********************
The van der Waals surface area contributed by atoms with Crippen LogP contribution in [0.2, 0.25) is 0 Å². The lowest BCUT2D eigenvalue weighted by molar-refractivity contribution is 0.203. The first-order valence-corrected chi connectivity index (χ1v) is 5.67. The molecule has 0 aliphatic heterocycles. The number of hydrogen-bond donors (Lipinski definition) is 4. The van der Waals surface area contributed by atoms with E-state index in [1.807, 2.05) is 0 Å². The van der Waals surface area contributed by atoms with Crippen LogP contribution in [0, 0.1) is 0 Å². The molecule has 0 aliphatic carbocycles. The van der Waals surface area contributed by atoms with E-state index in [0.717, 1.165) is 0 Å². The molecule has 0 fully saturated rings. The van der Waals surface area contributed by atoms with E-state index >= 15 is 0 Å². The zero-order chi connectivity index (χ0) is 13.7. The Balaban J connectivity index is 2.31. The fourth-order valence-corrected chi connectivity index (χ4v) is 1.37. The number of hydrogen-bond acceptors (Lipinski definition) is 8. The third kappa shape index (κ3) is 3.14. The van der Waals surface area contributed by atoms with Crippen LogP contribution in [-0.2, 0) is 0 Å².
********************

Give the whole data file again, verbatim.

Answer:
The van der Waals surface area contributed by atoms with Crippen LogP contribution in [0.2, 0.25) is 0 Å². The lowest BCUT2D eigenvalue weighted by molar-refractivity contribution is 0.203. The first-order valence-corrected chi connectivity index (χ1v) is 5.67. The molecule has 0 aliphatic heterocycles. The number of hydrogen-bond donors (Lipinski definition) is 4. The van der Waals surface area contributed by atoms with E-state index in [1.807, 2.05) is 0 Å². The van der Waals surface area contributed by atoms with Crippen LogP contribution in [0, 0.1) is 0 Å². The molecule has 0 aliphatic carbocycles. The van der Waals surface area contributed by atoms with E-state index in [0.717, 1.165) is 0 Å². The molecule has 0 fully saturated rings. The van der Waals surface area contributed by atoms with E-state index >= 15 is 0 Å². The zero-order chi connectivity index (χ0) is 13.7. The Balaban J connectivity index is 2.31. The fourth-order valence-corrected chi connectivity index (χ4v) is 1.37. The number of hydrogen-bond acceptors (Lipinski definition) is 8. The third kappa shape index (κ3) is 3.14. The van der Waals surface area contributed by atoms with Crippen LogP contribution in [-0.2, 0) is 0 Å².